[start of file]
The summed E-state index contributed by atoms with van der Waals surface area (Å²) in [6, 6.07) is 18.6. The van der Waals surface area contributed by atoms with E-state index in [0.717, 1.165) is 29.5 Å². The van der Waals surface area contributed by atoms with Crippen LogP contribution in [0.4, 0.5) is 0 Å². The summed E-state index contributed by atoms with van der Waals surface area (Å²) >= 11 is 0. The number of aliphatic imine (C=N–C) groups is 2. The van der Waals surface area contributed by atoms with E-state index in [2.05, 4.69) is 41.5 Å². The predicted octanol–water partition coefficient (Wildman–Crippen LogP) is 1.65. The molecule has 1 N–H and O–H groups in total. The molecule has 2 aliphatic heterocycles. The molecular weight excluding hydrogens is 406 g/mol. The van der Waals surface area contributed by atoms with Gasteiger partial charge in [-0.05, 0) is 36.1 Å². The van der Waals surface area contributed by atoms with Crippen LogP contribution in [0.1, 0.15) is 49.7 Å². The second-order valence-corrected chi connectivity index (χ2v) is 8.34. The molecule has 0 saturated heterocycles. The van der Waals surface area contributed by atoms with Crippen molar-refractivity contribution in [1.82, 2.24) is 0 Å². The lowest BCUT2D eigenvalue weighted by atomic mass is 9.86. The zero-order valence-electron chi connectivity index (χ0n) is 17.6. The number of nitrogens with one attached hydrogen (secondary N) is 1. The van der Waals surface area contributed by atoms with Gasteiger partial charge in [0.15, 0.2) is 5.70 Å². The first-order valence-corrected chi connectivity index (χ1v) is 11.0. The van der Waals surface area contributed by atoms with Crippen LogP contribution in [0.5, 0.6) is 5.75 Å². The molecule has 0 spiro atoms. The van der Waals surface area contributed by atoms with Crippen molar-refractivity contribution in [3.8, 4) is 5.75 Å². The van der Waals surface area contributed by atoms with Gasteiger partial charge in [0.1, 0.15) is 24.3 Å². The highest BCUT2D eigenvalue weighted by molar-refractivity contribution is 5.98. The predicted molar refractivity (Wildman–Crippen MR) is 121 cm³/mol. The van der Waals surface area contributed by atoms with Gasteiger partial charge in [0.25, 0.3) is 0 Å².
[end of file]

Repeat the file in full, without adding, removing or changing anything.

The summed E-state index contributed by atoms with van der Waals surface area (Å²) in [6, 6.07) is 18.6. The van der Waals surface area contributed by atoms with E-state index in [0.717, 1.165) is 29.5 Å². The van der Waals surface area contributed by atoms with Crippen LogP contribution in [0.4, 0.5) is 0 Å². The summed E-state index contributed by atoms with van der Waals surface area (Å²) >= 11 is 0. The number of aliphatic imine (C=N–C) groups is 2. The van der Waals surface area contributed by atoms with E-state index in [2.05, 4.69) is 41.5 Å². The predicted octanol–water partition coefficient (Wildman–Crippen LogP) is 1.65. The molecule has 1 N–H and O–H groups in total. The molecule has 2 aliphatic heterocycles. The molecular weight excluding hydrogens is 406 g/mol. The van der Waals surface area contributed by atoms with Gasteiger partial charge in [-0.05, 0) is 36.1 Å². The van der Waals surface area contributed by atoms with Crippen LogP contribution in [0.1, 0.15) is 49.7 Å². The second-order valence-corrected chi connectivity index (χ2v) is 8.34. The molecule has 0 saturated heterocycles. The van der Waals surface area contributed by atoms with Crippen molar-refractivity contribution in [1.82, 2.24) is 0 Å². The lowest BCUT2D eigenvalue weighted by atomic mass is 9.86. The zero-order valence-electron chi connectivity index (χ0n) is 17.6. The number of nitrogens with one attached hydrogen (secondary N) is 1. The van der Waals surface area contributed by atoms with Gasteiger partial charge in [0.15, 0.2) is 5.70 Å². The first-order valence-corrected chi connectivity index (χ1v) is 11.0. The van der Waals surface area contributed by atoms with Crippen LogP contribution in [0.5, 0.6) is 5.75 Å². The molecule has 0 spiro atoms. The van der Waals surface area contributed by atoms with Crippen molar-refractivity contribution in [3.8, 4) is 5.75 Å². The van der Waals surface area contributed by atoms with Gasteiger partial charge in [0.1, 0.15) is 24.3 Å². The highest BCUT2D eigenvalue weighted by molar-refractivity contribution is 5.98. The predicted molar refractivity (Wildman–Crippen MR) is 121 cm³/mol. The van der Waals surface area contributed by atoms with Gasteiger partial charge in [0.25, 0.3) is 0 Å².